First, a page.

Chiller & Cooling Best Practices Magazine spoke with Tom Pagliuco, Executive Director Global Energy Engineering at AbbVie, Inc. about best practices for optimizing chilled water systems in today’s pharmaceutical operations.
Pagliuco has a wealth of experience in energy management having served in energy leadership roles at leading pharmaceutical companies such as Schering-Plough Corporation and Merck, as well as Allergan, which AbbVie recently acquired. He spearheaded numerous energy-initiatives that gained wide-spread recognition for several companies from the U.S. Environmental Protection Agency’s ENERGY STAR® program – including earning eleven ENERGY STAR Partner of the Year Sustained Excellence awards since 2009.
Tom Pagliuco, Executive Director Global Energy Engineering, AbbVie, Inc.
Good morning! Please describe AbbVie.
We’re a global biopharmaceutical company focused on discovering and developing innovative medicines that solve serious health issues. Our areas of focus include immunology, oncology, neuroscience, eye care, virology, women’s health, gastroenterology, and Allergen Aesthetics. We’re headquartered in Lake Bluff, Illinois, and we have manufacturing and research facilities in 14 countries. This includes eight research centers. We employ a total of 47,000 people.
Where are the biggest opportunities for sustainability at pharmaceutical manufacturing plants?
Electrical energy reductions are often the primary focus for conserving resources for a number of reasons. For one, they result in a reduction in greenhouse gas emissions. Second, energy is typically way more expensive than water. Pharmaceutical plants also tend to be located in areas where water is abundant, which is important since water is a significant raw material used for cooling processes and often the product itself.
When it comes to energy consumption, Heating Ventilation and Air Conditioning (HVAC) represents 65% of a typical pharmaceutical facility’s total energy usage. There are a number of opportunities for optimization of HVAC systems and the components involved, such as chillers.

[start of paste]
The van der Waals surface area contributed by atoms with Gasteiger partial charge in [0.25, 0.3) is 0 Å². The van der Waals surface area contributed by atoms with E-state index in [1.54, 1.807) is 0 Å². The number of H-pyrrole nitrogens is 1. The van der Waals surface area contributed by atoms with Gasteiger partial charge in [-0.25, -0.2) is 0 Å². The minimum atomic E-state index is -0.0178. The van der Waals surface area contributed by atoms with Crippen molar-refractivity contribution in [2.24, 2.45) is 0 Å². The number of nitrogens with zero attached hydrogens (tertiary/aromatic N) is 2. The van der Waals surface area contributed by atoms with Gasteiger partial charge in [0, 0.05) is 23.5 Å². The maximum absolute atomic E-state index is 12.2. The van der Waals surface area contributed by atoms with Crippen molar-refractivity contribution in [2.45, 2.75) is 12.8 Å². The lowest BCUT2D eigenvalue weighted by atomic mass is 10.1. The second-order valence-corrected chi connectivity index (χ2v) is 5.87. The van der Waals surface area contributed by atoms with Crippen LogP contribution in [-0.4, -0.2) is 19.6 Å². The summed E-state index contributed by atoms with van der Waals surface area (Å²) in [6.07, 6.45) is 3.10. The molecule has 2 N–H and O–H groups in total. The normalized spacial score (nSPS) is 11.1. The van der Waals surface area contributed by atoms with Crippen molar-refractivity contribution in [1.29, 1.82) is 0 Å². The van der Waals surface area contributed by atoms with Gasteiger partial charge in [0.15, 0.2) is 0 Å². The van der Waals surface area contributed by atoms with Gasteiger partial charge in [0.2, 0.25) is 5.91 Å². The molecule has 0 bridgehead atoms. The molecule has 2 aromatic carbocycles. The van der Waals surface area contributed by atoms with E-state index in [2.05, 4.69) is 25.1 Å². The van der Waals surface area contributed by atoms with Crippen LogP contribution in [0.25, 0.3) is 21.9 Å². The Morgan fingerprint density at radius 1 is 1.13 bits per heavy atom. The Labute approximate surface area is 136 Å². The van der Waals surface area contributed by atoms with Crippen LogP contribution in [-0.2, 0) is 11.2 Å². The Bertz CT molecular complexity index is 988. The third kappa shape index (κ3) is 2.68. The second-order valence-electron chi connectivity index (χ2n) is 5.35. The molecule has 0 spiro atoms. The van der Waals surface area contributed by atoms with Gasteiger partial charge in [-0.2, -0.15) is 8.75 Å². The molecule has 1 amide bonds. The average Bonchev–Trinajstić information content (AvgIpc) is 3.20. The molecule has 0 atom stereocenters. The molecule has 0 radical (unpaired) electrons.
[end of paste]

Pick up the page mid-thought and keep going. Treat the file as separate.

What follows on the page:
The Holy Grail for electrical energy savings with HVAC is to reduce the room air change rate, which is determined by the classification of a particular room. But you can’t change the process without proving those same changes won’t affect the product. It gets very complicated, and in some cases, the easy answer is to say, “Don’t mess with it.”
So another excellent way to achieve energy savings is by producing chilled water more efficiently. Of course, you’re still going to get some pushback as you would in any industry when it comes to making these changes, but there isn’t the same level of reluctance as there is with room air change rates. It’s why HVAC systems are a good target for energy efficiency.
Pagliuco of AbbVie checks the status of equipment at one of the pharmaceutical company’s many manufacturing and research facilities.
How would you describe the challenges engineers face with HVAC systems?
The ideal is to get it right the first time and design the system to be as efficient as possible from scratch. That doesn’t always happen, because if you’re a process engineer, you’re incentivized to meet the project budget and deadline and have the thing work. As an example, if the budgeting decision comes down to a super-efficient chiller, or a standard chiller, guess what’s going to get installed? The standard chiller.
Another reason a highly efficient system doesn’t always get installed has to do with the design process. Typically, design engineers don’t want to take risks. That means things tend to get over designed because they want to build in a safety factor and make sure it works. That said, I’ve been on that side of the business so I get it. It’s not easy. What should really drive decisions is total cost of ownership, but it takes a lot of engineering time to come up with that stuff, and even then, it’s far from perfect.
What chilled water optimization control strategies have worked for you?
I’ve had a lot of success with advanced process control to achieve chilled water optimization. It essentially involves various levels of control for chillers.
On the first level you have instrumentation, such as temperature and pressure sensors and flow meters. That is all important stuff, of course, but it’s a bunch of data and it doesn’t deliver any savings, or very little savings, unless you do something with it.
The next level is what I refer to as distributed control. This is where you’re taking all the data from instrumentation and controlling your process with a master control system, or a Building Management System (BMS). Now, you’re able to achieve some energy and costs savings by using the data to control equipment like chillers. However, you’re not really optimizing the system; you’re only controlling it.
The top level of this control hierarchy is using advanced process control for optimization of things like chiller systems. This involves the integration of software that uses algorithms with a master control system to better control what’s happening. So rather than just making chilled water, advanced control methodology generates the right amount of chilled water and pumps just enough of it to meet the cooling load, and no more and no less.